Debbie C. Thurmond, Ph.D.

Debbie C. Thurmond, Ph.D., has joined the City of Hope to serve as professor and founding chair of the new Department of Molecular and Cellular Endocrinology in the Diabetes & Metabolic Research Institute at City of Hope. Thurmond comes to City of Hope after 14 years at Indiana University, rising through the ranks from assistant professor to full professor. While at Indiana, she was awarded the prestigious Indiana University Trailblazer Award in 2011. At Indiana, she also served as associate director of the Basic Diabetes Group, facilitating that program through garnering an National Institutes of Health (NIH) T32 Diabetes and Bioengineering Training Program and serving as islet core principal investigator/director for the recently awarded NIH P30 Center grant in Diabetes. She currently serves as associate editor for the journal Diabetologia, on multiple other editorial boards, and on national/international grant review panels. She also enjoys lecturing in graduate school courses (biochemistry and molecular biology, cell biology, endocrinology) and mentoring graduate students and postdoctoral fellows. Thurmond received her Ph.D. from the University of Iowa, and her M.S. and B.S. degrees from the University of California, Davis.

Thurmond’s research is supported by four research awards from the NIH, JDRF and the American Heart Association. Her research focus encompasses investigations into SNARE-mediated vesicle trafficking events and cytoskeletal signaling as they pertain to the causes of diabetes. Her group has discovered that diabetic individuals have defects and deficiencies in specific vesicle trafficking proteins, and is actively engaged in devising strategies to remediate these defects.


Xiaochun Yu, M.D., Ph.D.

Xiaochun Yu, M.D., Ph.D., has joined the Department of Cancer Genetics and Epigenetics as a newly appointed professor. Yu comes to City of Hope after 10 years at the University of Michigan Medical School, rising through the ranks from assistant professor to associate professor with tenure. He received his M.D. in clinical medicine from Peking University Medical School in China and Ph.D. in cell biology from Kurume University in Japan.

Yu has developed a world-class research program on understanding the molecular mechanisms of DNA damage response and cell cycle checkpoint control following radiation or chemotherapy agent exposure. His laboratory is determining the mechanisms by which tumors with BRCA mutations are sensitive to PARP inhibitors. The primary goal of this effort is to exploit this conditional sensitivity for clinical benefit through the creative use of in vitro and in vivo models. Yu’s laboratory is also studying chromatin remodeling processes as part of DNA damage-induced signaling and tumorigenesis. Finally, Yu’s group is studying epigenetic modifications of DNA for transcriptional regulation and tumor suppression at the fundamental level, but also in the context of leukemogenesis. His research program is currently supported by six grants, four of which are from the National Institutes of Health (NIH), while the other two are from the Department of Defense (DOD) and Lymphoma & Leukemia Society. Yu has been the recipient of numerous awards including the Idea Award, Breast Cancer Research Program, DOD, AACR-Susan G. Komen Breast Cancer Research Career Developmental Award, American Cancer Society Research Scholar, Era of Hope Scholar and Leukemia & Lymphoma Society Research Scholar. He also serves on a number of peer review panels, including the Breast Cancer Research Program with the DOD, NIH and various international research councils. In addition, Yu serves on the editorial board of the Journal of Biological Chemistry.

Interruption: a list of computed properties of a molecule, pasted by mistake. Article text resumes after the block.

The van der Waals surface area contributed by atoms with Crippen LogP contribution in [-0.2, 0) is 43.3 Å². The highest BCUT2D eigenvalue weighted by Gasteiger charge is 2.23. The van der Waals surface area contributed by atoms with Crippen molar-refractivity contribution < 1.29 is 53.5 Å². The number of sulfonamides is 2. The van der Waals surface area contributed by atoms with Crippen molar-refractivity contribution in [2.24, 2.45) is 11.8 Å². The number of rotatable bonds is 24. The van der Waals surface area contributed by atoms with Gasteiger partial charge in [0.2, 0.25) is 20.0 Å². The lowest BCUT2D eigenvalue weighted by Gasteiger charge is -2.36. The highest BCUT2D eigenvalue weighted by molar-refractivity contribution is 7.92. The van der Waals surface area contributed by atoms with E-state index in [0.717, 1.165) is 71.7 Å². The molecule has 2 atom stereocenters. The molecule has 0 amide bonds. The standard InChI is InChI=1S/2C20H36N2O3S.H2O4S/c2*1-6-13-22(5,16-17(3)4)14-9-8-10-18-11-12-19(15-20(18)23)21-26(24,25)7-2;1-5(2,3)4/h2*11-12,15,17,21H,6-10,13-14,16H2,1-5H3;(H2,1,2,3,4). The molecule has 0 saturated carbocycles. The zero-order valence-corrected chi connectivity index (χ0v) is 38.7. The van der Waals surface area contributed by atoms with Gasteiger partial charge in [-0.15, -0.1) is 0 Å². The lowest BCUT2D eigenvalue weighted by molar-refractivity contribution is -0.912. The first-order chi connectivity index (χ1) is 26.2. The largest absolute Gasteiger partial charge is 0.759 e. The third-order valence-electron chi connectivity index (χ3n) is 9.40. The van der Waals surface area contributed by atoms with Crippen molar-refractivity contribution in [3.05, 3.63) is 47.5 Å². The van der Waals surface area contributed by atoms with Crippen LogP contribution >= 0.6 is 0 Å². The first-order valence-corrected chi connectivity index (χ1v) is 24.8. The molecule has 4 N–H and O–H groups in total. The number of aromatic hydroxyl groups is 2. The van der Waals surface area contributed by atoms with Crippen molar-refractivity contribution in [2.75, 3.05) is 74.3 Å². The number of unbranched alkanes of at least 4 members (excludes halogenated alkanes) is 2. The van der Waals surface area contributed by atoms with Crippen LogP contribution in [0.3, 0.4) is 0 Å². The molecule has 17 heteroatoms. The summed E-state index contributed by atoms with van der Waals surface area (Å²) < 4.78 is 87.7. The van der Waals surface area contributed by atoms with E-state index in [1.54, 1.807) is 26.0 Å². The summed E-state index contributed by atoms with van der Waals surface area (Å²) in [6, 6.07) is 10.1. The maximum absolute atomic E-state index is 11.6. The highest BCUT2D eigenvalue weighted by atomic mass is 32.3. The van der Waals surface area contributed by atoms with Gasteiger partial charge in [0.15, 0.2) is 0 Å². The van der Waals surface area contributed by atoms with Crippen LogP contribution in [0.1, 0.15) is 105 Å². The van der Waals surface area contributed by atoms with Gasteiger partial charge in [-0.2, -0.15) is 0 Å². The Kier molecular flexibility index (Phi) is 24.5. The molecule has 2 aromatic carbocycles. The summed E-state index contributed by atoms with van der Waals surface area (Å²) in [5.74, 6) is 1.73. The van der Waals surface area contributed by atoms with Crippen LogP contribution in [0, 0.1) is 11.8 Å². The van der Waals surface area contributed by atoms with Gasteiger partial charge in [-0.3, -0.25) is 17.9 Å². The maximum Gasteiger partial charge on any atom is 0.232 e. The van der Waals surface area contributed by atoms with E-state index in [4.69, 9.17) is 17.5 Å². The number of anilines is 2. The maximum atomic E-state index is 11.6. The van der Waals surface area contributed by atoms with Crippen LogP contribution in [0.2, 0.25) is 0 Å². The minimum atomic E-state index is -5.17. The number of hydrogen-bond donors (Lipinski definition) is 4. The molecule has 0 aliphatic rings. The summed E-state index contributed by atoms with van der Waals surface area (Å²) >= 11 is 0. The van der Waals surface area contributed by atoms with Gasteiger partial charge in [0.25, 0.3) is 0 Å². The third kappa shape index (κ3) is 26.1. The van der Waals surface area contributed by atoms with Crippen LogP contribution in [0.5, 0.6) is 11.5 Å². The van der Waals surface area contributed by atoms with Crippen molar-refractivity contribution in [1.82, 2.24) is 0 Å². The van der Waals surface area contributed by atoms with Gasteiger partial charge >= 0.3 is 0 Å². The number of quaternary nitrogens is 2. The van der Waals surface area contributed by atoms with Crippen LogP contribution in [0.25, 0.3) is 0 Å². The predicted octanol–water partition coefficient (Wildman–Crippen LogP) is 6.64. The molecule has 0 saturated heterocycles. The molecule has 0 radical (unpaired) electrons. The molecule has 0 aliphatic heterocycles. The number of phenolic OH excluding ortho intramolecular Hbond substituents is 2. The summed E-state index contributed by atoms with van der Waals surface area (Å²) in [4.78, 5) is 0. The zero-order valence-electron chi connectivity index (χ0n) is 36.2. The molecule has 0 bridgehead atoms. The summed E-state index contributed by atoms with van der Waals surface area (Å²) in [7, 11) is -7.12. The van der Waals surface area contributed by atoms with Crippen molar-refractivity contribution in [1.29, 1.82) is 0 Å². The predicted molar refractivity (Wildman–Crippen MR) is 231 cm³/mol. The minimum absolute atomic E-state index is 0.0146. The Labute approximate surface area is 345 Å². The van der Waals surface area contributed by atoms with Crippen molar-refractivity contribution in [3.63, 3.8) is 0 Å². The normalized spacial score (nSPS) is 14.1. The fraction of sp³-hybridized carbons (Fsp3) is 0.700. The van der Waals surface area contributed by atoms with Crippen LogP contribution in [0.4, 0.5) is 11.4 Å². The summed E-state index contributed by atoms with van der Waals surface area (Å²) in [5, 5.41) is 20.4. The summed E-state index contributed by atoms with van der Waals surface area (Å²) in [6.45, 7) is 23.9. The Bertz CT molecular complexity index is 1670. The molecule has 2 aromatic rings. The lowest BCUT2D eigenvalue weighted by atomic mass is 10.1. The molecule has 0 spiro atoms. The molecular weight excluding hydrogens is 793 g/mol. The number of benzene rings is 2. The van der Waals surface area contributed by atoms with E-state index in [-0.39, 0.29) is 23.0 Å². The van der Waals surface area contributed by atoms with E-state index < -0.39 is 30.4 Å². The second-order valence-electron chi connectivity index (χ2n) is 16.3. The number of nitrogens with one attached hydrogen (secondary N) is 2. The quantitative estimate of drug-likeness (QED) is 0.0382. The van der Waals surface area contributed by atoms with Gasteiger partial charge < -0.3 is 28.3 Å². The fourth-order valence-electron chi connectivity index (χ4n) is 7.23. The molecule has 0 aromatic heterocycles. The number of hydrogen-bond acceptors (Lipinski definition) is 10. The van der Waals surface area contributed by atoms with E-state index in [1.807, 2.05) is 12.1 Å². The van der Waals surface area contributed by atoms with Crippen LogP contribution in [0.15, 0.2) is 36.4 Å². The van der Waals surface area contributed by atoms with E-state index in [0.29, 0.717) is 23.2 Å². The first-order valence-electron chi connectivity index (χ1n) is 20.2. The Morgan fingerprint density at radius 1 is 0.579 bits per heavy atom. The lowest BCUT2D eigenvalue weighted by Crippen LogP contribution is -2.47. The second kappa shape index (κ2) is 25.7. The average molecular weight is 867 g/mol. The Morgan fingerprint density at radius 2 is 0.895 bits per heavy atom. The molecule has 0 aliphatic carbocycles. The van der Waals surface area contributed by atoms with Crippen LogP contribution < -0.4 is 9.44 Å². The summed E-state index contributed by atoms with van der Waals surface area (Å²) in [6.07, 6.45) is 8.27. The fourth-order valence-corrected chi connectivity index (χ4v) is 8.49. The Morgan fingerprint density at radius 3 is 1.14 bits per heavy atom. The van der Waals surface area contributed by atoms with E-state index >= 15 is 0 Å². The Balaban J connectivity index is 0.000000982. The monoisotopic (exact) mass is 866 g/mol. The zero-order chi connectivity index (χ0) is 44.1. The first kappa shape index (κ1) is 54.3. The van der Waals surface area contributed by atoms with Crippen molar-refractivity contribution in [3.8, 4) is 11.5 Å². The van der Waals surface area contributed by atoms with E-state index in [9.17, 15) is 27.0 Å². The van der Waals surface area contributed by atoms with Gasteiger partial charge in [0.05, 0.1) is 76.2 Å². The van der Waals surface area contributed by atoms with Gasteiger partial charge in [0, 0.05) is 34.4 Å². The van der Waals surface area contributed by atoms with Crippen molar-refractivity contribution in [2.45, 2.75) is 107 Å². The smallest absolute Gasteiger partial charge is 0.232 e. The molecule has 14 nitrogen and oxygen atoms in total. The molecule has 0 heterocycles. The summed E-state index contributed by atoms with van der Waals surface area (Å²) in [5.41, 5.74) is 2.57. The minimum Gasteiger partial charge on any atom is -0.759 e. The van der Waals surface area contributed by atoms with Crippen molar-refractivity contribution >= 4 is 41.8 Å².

Victoria Seewaldt, M.D.